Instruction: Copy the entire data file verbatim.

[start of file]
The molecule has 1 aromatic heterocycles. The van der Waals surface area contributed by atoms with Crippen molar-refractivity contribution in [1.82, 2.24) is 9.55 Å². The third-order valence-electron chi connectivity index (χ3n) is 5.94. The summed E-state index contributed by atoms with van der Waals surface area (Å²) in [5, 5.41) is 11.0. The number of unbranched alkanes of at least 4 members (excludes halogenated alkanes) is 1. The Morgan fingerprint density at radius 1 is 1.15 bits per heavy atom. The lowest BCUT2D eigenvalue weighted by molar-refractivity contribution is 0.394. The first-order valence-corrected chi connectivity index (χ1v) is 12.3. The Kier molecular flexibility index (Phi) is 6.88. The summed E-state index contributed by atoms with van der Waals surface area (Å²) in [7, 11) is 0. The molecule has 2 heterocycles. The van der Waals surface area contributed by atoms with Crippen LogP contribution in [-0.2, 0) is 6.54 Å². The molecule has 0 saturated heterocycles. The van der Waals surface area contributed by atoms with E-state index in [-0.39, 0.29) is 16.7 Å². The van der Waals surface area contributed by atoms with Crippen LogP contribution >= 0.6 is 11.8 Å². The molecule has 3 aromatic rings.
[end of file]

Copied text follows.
The molecule has 1 aromatic heterocycles. The van der Waals surface area contributed by atoms with Crippen molar-refractivity contribution in [1.82, 2.24) is 9.55 Å². The third-order valence-electron chi connectivity index (χ3n) is 5.94. The summed E-state index contributed by atoms with van der Waals surface area (Å²) in [5, 5.41) is 11.0. The number of unbranched alkanes of at least 4 members (excludes halogenated alkanes) is 1. The Morgan fingerprint density at radius 1 is 1.15 bits per heavy atom. The lowest BCUT2D eigenvalue weighted by molar-refractivity contribution is 0.394. The first-order valence-corrected chi connectivity index (χ1v) is 12.3. The Kier molecular flexibility index (Phi) is 6.88. The summed E-state index contributed by atoms with van der Waals surface area (Å²) in [7, 11) is 0. The molecule has 2 heterocycles. The van der Waals surface area contributed by atoms with Crippen LogP contribution in [-0.2, 0) is 6.54 Å². The molecule has 0 saturated heterocycles. The van der Waals surface area contributed by atoms with E-state index in [-0.39, 0.29) is 16.7 Å². The van der Waals surface area contributed by atoms with Crippen LogP contribution >= 0.6 is 11.8 Å². The molecule has 3 aromatic rings.